I have been working on a 2-dimensional object creator program that handles manipulations of arbitrary shapes and calculates collision detection between them. The program allows you to input a shape's coordinates, and from there it will do whatever else you want it to do (draw the shape to the screen, expand the border, manipulate individual coordinates, make it symmetrical, etc.).

But I've run into a problem when trying to calculate the interior angles of an arbitrary polygon. While the algorithm's I've used to calculate the angles technically output the correct angle, I have no way of telling whether or not the program spits out an interior angle or an exterior angle (since the arbitrary shape the user inputs could have concave vertices).

On paper this would seem like a piece of cake, since you can visualize the shape and you can interpret which angle is interior and exterior automatically. But since the program only stores the values of the coordinates and doesn't actually visually create the object to extrapolate data, this problem becomes a little bit trickier to solve.

So my question is:

What method should I use to calculate the angle between two lines and how should I go about using it to determine the difference between an interior and an exterior angle?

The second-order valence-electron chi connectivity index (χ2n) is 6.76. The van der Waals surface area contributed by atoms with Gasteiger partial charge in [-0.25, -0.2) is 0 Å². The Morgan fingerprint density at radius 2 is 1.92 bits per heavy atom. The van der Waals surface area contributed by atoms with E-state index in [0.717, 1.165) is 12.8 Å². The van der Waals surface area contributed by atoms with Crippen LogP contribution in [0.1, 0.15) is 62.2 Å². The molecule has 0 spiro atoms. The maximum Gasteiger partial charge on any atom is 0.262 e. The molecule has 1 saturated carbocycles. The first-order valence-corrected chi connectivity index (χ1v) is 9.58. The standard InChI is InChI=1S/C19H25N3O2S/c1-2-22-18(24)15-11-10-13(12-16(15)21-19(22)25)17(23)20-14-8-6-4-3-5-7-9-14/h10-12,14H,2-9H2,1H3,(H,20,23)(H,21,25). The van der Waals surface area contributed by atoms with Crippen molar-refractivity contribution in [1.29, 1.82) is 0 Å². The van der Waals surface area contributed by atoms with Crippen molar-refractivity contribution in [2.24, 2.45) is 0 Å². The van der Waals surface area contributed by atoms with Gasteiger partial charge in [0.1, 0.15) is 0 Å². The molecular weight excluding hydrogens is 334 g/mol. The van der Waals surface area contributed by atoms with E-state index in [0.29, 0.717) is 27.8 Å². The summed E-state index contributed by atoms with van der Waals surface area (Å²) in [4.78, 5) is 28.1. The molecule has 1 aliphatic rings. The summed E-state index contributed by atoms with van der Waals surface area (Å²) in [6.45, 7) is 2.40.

For example, if I have a shape that has coordinates $((30,50),(35,47),(40,50),(37,43),(35,35),(33,43))$ (which ends up looking sort of like an upside-down spire with a concave base), I can easily calculate the angles between the lines, but which angle I am calculating is a mystery.


Your problem starts with clearly defining what you mean by an "interior" angle. I assume you always "close" the shape by connecting the last coordinate to the first one.

Maybe you should start with convex shapes. You can find some good definitions in topology material. Pick a definition where you can see what programming is needed to determine that the shape is convex. In this case the angle less than $\pi$ is the right one.

Then decide what other shapes you will allow. Will you accept a star? How will you define "star"? If you are clear about that, then you know which interior angles must be < $\pi$ and which interior angles greater.

There are some awful things out there, which double back upon themselves, etc. I can't imagine that you want to deal with them. But how do you rule them out?


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